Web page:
And I will say, again, that is very specific to the way I live. My partner is a very good cook. He does everything, and I realize that. I live because I have a partner who does everything else. I write because my partner does everything else. There are material things that you look for, in terms of the ability to write. So, I create my space so that I can write, and I don’t … You know, I teach at a high school, but teaching at a high school gives you medical insurance, gives you a very good daily salary. So, your daily salary is very good — and you can live in New York in the place where you want — in prep school. I did not choose, for instance, to be an adjunct. I did not choose to be in the world of, you know, where people seem to want to be in a University that has a name or whatever it is. Because that kind of world is — I think, for me when I started my world in America trying to bring up my child — to be also in a world that’s not giving you value, in terms of money, but its giving you value in terms of so-called “status.” You know like, Okay, I’m an adjunct at NYU, stuff like that, but it’s not giving you material value. So, I chose to live in a way that would allow me this self-care, this space for writing. I don’t have to worry about health insurance … And I also chose a job that is not destroying the world ’cause I’m teaching. So, I’m not also making a lot of money, doing stupid money in Wall Street. I chose something that makes more sense ethically. Of course, ethically, you know, it’s still a rich person’s school. But, I’m still teaching. They’re still children.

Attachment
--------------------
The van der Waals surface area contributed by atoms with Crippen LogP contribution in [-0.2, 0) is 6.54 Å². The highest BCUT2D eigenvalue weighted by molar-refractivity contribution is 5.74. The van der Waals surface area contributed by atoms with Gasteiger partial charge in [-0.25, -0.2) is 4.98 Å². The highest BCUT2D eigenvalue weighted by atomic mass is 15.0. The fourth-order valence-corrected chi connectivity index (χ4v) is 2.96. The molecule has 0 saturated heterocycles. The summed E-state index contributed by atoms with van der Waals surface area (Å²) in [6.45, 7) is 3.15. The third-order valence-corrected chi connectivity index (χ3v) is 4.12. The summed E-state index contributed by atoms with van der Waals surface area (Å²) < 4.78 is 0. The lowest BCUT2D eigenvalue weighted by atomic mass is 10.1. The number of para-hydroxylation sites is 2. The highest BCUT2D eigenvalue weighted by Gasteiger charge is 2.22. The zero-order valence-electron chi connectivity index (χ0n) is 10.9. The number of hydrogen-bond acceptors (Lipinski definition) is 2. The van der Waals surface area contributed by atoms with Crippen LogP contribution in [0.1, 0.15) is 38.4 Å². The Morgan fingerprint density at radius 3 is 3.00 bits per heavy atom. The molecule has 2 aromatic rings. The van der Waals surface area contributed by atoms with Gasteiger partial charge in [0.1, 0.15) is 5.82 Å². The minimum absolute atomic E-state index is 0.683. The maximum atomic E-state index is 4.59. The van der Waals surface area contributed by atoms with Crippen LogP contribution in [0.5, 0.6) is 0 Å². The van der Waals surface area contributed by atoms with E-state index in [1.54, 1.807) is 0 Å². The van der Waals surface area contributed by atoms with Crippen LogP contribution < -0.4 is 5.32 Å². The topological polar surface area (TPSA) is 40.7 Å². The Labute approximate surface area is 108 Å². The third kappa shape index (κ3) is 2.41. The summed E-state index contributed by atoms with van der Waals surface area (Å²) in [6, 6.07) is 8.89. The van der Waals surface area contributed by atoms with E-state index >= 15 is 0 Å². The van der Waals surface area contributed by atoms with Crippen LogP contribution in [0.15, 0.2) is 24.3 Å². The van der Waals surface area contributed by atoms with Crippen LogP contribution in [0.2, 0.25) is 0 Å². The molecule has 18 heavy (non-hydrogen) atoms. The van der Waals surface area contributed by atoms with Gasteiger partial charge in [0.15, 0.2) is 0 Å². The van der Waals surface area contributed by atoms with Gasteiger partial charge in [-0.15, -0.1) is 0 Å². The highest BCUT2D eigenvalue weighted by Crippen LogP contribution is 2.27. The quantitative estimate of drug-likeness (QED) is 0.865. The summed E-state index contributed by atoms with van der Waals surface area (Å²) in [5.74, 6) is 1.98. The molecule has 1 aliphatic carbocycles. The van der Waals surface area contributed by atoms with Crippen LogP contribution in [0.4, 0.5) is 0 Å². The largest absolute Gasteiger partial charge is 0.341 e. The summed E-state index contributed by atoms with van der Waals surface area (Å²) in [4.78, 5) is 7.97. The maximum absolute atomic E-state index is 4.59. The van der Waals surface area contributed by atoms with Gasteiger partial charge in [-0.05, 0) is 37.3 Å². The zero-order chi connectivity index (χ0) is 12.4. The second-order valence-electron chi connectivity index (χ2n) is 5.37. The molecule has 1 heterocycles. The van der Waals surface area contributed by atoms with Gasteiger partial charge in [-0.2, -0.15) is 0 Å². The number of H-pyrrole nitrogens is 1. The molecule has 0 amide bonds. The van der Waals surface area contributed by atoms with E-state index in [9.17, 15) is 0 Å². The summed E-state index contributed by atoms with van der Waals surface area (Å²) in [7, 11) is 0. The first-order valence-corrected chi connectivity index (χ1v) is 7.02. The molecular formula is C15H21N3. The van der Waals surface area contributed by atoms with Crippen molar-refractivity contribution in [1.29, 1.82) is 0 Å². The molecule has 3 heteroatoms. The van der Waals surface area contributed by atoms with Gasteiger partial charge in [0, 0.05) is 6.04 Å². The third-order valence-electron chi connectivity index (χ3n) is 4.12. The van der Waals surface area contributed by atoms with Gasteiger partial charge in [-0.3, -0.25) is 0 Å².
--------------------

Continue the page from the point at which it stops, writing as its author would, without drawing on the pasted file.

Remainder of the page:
So, I think self-care, for me, lies in making the choices so that I can write. I was able to bring up my child. And, I don’t have ethical baggage. I didn’t make choices in publishing that would make me change the way I write. I didn’t make compromises, because I made choices that would simply allow me to do the work I wanted. And, they were not status choices. I think a lot of young writers come out thinking, I have to be this, I have to be in that magazine, I have to do this, I have to do that … And, I never thought those were a healthy way to go.
V: Wow, that’s beautiful. I love that — writing is self care. May we all get to that point …
G: Yeah, make the choices so you can write.
V: So, toward the end of this interview, I did want to throw this out there … What’s the question that you wish someone asked about the book or writing, but that hasn’t been asked?